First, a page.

Even City Hall has its character with a rustic metal carved/painted sign.

Dutch/Gaudi style little cabins that serve as shops on the main street. Here Simon showing the architectural proportions. Truly quaint.

Dutch/Gaudi style little cabins that serve as shops on the main street. Here, Simon showing the architectural proportions. Truly quaint!

And here a dreamful beach in Carmel on this cold evening. May all of you had a wonderful holiday.

And here a dreamful beach in Carmel on this cold evening. May all of you had a wonderful holiday.

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Victorious Vinctorians San Francisco’s Obsession

There is something magnificent about living in San Francisco and part of that is to be able to be constantly inspired by   Victorian Architecture.

This past 4th of July, Simon and I went for a bike ride around the city and confirmed the beauty of San Francisco’s architecture by spending some time laying on the grass in front of The Conservatory of Flowers. There I took a picture that I still can’t take out of my head. The magnificent structure standing in front of the beautiful flowers in full bloom. I needed to find more about such amazing building and after doing some research, I found that The Conservatory of Flowers has been alive for more than a century and it was built during the Victorian era.  It is also the oldest wood and glass conservatory in North America.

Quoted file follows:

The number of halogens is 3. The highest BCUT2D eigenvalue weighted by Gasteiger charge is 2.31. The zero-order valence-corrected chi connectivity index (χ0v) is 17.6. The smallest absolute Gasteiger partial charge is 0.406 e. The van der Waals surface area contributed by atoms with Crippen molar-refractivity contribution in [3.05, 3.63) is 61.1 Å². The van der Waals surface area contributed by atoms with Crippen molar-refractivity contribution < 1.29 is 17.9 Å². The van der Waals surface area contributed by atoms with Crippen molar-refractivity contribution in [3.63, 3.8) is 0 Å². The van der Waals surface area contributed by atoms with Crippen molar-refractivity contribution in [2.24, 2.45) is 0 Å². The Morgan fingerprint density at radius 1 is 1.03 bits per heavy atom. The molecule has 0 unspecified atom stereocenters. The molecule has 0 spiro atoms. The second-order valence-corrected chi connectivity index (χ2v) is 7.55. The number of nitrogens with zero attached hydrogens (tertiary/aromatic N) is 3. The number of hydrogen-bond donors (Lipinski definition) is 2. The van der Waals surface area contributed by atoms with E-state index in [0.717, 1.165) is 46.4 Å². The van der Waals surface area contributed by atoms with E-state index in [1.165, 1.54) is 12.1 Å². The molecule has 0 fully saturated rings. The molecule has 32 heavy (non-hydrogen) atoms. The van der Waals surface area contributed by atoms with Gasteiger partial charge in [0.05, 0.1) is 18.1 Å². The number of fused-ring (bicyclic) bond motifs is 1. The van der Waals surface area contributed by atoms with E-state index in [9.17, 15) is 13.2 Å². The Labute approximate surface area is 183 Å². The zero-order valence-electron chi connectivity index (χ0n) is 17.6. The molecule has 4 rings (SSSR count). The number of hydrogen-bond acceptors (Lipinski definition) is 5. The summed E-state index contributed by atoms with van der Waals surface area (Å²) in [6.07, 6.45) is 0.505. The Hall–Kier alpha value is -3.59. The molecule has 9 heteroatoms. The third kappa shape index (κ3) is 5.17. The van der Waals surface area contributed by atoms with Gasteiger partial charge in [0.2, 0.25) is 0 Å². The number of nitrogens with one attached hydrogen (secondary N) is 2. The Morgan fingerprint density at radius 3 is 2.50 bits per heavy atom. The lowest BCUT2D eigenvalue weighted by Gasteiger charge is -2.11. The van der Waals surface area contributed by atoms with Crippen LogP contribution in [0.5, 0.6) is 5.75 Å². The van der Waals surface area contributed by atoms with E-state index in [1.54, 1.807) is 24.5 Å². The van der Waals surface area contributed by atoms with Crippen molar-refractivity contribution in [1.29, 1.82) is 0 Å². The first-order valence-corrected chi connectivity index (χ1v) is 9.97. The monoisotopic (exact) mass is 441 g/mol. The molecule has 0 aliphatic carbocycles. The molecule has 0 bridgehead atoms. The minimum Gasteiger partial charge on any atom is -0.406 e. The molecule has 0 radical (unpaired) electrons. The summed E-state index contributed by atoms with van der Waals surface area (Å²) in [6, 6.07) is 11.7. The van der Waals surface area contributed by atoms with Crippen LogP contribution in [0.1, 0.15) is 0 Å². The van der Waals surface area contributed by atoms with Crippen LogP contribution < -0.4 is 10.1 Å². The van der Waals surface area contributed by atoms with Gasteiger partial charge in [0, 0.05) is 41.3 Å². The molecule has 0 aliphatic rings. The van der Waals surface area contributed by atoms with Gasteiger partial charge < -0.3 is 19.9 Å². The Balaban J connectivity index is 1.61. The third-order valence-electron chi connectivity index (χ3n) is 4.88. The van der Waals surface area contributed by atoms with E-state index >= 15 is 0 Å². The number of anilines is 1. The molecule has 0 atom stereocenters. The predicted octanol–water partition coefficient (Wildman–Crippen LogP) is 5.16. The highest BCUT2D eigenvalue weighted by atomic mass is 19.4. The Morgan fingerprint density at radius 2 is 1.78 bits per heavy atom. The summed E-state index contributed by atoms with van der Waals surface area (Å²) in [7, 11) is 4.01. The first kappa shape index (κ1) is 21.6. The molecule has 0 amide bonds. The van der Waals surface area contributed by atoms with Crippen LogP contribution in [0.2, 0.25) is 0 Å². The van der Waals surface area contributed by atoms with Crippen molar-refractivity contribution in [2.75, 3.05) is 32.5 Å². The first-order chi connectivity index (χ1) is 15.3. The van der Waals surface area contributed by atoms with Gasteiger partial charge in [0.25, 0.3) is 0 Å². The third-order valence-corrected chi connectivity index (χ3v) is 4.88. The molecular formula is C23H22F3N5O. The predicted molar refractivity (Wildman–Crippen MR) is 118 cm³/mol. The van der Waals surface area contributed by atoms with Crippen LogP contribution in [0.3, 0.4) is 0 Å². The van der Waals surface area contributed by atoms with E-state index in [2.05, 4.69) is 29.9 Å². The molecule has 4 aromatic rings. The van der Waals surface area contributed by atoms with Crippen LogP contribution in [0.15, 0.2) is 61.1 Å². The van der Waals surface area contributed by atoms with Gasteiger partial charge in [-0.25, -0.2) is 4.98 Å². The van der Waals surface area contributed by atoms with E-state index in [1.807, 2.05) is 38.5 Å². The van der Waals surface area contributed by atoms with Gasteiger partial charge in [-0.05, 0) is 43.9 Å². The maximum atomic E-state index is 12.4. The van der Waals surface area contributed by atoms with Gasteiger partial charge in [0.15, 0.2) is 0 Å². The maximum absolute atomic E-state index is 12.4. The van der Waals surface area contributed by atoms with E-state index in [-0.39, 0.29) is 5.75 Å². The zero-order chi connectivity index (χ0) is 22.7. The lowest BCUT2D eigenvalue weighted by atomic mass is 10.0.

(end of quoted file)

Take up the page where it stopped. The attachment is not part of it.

Conservatory in late 19th century and an Instagram image I took on July 4th 2012